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IP/Entertainment Case Law Updates

Hackett v. Feeney

District court denies defendants’ motions to dismiss copyright infringement claims where one defendant’s involvement in the alleged infringement was limited to operating the hotel that served as a venue for the allegedly infringing performances of plaintiff’s play and the other defendant’s involvement was limited to providing advertising, marketing, and booking support for the alleged infringement.

In 2001, plaintiff Sandy Hackett wrote a play based on the personalities of Frank Sinatra, Dean Martin, Sammy Davis, Jr., and Joey Bishop titled “The Tribute to Frank, Sammy, Joey and Dean,” or alternatively “The Rat Pack is Back” (hereinafter “The Show”). In 2002, Hackett, Richard Feeney, and Arthur Petrie created The Rat Pack Entertainment, LLC (“TRP”) to produce and market The Show. Hackett applied for copyright registration for The Show’s manuscript in 2005, listing himself as the sole author.

On September 9, 2009, Feeney and Petrie, alleging that Hackett was an at-will employee of TRP pursuant to a 2006 transfer of Hackett’s membership interest to Feeney and Petrie, purported to fire Hackett. At that time, The Show was being booked through Broadway Booking Office (“Broadway”) and was being performed at the Plaza Hotel and Casino (the “Plaza”) in Las Vegas, Nevada. Defendant PlayLV Gaming Operation, LLC (“PlayLV”) operates the Plaza. On September 10, 2009, Hackett sent letters to Feeney, Petrie, Broadway, and the Plaza invoking his copyright and demanding a stop to production and further performances of The Show. When production, performance, advertising, marketing, and booking of The Show continued, Hackett brought suit against Feeney, Petrie, TRP, PlayLV, and Broadway for copyright infringement.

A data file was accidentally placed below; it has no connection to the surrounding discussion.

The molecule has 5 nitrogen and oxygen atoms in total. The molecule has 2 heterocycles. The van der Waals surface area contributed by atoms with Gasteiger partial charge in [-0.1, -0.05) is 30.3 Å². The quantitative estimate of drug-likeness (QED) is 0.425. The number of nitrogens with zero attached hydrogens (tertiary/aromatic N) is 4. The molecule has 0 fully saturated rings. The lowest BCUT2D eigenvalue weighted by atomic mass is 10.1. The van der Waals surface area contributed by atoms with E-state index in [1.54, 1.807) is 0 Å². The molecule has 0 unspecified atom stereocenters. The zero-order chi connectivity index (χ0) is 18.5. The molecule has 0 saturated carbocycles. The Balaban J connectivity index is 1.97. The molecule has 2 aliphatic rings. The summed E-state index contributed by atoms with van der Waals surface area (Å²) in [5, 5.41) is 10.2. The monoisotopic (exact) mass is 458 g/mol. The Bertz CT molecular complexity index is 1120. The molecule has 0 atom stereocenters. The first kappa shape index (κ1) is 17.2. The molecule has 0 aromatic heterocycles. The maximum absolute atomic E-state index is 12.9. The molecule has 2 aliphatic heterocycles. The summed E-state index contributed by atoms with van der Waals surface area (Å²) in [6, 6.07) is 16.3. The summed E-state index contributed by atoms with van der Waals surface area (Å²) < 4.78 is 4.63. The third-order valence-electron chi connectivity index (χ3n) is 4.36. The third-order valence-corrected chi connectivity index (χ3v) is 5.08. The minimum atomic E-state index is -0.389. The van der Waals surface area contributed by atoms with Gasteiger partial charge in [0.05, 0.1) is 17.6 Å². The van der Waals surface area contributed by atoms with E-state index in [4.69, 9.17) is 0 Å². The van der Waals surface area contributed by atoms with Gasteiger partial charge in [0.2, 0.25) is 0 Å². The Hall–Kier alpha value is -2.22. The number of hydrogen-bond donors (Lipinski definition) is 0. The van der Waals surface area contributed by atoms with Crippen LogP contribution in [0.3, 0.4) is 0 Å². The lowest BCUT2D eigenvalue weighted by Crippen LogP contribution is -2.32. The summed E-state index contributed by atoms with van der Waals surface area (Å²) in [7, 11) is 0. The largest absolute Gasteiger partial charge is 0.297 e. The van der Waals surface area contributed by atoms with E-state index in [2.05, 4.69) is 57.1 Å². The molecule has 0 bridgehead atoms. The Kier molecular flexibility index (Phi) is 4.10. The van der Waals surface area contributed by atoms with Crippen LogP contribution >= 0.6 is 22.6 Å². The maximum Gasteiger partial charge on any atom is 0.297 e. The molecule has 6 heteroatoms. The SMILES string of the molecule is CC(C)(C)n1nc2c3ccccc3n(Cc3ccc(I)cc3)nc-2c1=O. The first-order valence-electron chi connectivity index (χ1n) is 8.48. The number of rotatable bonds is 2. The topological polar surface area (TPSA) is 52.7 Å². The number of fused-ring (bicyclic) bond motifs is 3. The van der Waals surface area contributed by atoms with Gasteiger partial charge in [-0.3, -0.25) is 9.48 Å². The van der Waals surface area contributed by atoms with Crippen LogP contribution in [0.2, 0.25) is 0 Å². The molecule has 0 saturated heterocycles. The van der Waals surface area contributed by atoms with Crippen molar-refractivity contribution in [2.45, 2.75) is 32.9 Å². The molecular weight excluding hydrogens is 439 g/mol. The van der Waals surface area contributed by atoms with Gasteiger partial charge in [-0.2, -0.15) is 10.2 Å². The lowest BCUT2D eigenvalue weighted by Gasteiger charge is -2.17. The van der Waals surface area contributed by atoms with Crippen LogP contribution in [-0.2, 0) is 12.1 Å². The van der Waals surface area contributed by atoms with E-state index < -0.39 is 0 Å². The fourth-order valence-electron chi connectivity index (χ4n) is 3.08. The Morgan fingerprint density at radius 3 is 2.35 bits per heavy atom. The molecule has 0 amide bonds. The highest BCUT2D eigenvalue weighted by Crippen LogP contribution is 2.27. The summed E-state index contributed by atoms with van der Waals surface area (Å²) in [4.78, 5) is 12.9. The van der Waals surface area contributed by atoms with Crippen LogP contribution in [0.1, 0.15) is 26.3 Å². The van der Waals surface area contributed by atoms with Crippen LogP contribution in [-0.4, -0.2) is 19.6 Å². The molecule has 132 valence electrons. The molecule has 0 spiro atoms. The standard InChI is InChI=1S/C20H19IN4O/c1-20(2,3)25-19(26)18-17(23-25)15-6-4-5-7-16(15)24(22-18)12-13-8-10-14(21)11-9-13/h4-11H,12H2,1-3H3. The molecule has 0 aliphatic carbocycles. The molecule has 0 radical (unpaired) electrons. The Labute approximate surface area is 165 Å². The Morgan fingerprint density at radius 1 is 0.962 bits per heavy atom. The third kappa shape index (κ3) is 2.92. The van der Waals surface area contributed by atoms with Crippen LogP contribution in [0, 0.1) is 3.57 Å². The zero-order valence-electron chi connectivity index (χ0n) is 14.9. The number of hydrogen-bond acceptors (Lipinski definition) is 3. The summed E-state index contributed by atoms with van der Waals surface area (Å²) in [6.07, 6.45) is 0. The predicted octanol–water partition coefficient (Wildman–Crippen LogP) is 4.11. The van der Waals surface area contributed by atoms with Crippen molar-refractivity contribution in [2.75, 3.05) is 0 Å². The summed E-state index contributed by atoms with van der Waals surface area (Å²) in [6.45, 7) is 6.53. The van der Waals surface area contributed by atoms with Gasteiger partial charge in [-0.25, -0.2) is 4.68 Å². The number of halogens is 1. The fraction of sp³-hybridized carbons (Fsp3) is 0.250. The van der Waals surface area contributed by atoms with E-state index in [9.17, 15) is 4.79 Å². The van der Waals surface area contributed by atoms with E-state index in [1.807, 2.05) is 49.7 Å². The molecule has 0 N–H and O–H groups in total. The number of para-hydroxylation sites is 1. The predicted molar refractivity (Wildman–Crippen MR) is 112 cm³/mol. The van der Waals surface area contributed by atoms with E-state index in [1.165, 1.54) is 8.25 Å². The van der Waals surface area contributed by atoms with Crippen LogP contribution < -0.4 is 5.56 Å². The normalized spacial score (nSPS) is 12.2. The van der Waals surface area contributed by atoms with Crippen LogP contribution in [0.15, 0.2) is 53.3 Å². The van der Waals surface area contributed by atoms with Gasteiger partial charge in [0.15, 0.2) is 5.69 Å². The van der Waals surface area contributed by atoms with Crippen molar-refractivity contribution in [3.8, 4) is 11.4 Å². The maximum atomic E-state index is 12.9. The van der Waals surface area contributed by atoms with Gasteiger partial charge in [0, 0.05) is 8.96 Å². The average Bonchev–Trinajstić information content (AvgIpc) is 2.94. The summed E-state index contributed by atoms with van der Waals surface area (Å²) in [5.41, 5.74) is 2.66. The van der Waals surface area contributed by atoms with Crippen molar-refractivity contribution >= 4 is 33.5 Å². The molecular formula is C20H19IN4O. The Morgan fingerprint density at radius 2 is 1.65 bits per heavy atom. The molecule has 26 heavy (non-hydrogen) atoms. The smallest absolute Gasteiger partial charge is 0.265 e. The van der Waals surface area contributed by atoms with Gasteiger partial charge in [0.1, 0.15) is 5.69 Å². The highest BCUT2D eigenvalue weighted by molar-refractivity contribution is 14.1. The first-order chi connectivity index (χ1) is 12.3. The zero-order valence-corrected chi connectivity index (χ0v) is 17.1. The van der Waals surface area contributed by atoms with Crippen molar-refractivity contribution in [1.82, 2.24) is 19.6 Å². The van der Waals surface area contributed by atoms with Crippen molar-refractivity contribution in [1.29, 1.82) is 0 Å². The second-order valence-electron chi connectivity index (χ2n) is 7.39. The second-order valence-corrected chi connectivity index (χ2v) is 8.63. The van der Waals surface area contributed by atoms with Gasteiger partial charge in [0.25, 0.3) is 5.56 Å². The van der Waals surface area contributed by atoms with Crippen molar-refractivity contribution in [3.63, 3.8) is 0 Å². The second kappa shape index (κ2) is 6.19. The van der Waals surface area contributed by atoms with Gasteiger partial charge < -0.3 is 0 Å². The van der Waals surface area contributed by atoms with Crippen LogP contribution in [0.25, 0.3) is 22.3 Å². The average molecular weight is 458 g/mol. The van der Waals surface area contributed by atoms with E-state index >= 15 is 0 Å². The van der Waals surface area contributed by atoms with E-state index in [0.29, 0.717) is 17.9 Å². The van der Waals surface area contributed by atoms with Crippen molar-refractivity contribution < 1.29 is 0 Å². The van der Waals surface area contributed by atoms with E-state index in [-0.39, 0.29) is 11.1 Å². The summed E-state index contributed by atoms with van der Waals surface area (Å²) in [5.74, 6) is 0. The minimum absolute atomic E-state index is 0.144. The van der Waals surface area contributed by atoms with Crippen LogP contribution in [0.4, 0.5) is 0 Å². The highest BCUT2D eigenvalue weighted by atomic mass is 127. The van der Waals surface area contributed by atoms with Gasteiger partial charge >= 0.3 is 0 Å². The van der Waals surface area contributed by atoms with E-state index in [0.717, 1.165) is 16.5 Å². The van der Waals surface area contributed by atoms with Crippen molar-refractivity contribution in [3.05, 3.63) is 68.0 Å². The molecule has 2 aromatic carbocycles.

PlayLV moved to dismiss Hackett’s infringement claim for failure to state a claim. The court analyzed Hackett’s claim against PlayLV as a claim for vicarious copyright infringement. “[T]o state a claim for vicarious copyright infringement, the plaintiff must allege: (1) he owns a valid copyright; (2) the defendant enjoyed a direct financial benefit from another’s infringing activity; and (3) the defendant had the right and ability to supervise the infringing activity.” First, the court noted that Hackett had alleged that he holds a valid copyright in The Show and that, after his demand that production end, TRP’s continued production infringed his copyright. Second, the court found that the “financial benefit” element of vicarious infringement had been sufficiently pleaded where the allegedly infringing performances could reasonably act as a draw for customers to the Plaza’s “various restaurants, bars, gaming operations, and hotel accommodations.” See A&M Records, Inc. v. Napster, 239 F.3d 1004, 1023 (9th Cir. 2001). Third, the court found that Hackett had sufficiently alleged that PlayLV had the “right and ability to supervise” TRP’s infringing activity by virtue of the Plaza’s host contract with TRP. Here, the court disagreed with PlayLV’s argument that “the host venue is generally not responsible” for infringing activities and instead stated that “the Ninth Circuit has held that a host venue does have the right to block infringing activities.” Accordingly, the court denied PlayLV’s motion to dismiss.

Broadway also moved to dismiss Hackett’s infringement claim for failure to state a claim. The court analyzed Hackett’s claim against Broadway as a claim for contributory copyright infringement. “To state a claim for contributory copyright infringement, the plaintiff must allege: (1) he owns a valid copyright; (2) the defendant had knowledge of infringing activity; and (3) the defendant either induced, caused, or materially contributed to the infringing conduct of another.” The court found that the first and second elements of Hackett’s claim were satisfied because Hackett had alleged that he held a valid copyright, that he notified Broadway of TRP’s infringing activity, and that Broadway knew of TRP’s continued infringement. As to the third element – material contribution – the court stated that this element is satisfied where “the infringing activity would not have continued but for the party’s support services.” The court found that Hackett had alleged that, without Broadway’s ongoing advertising, marketing, and booking support, the infringing performances would not have continued. Having found that Hackett had stated a valid claim for contributory infringement, the court denied Broadway’s motion to dismiss.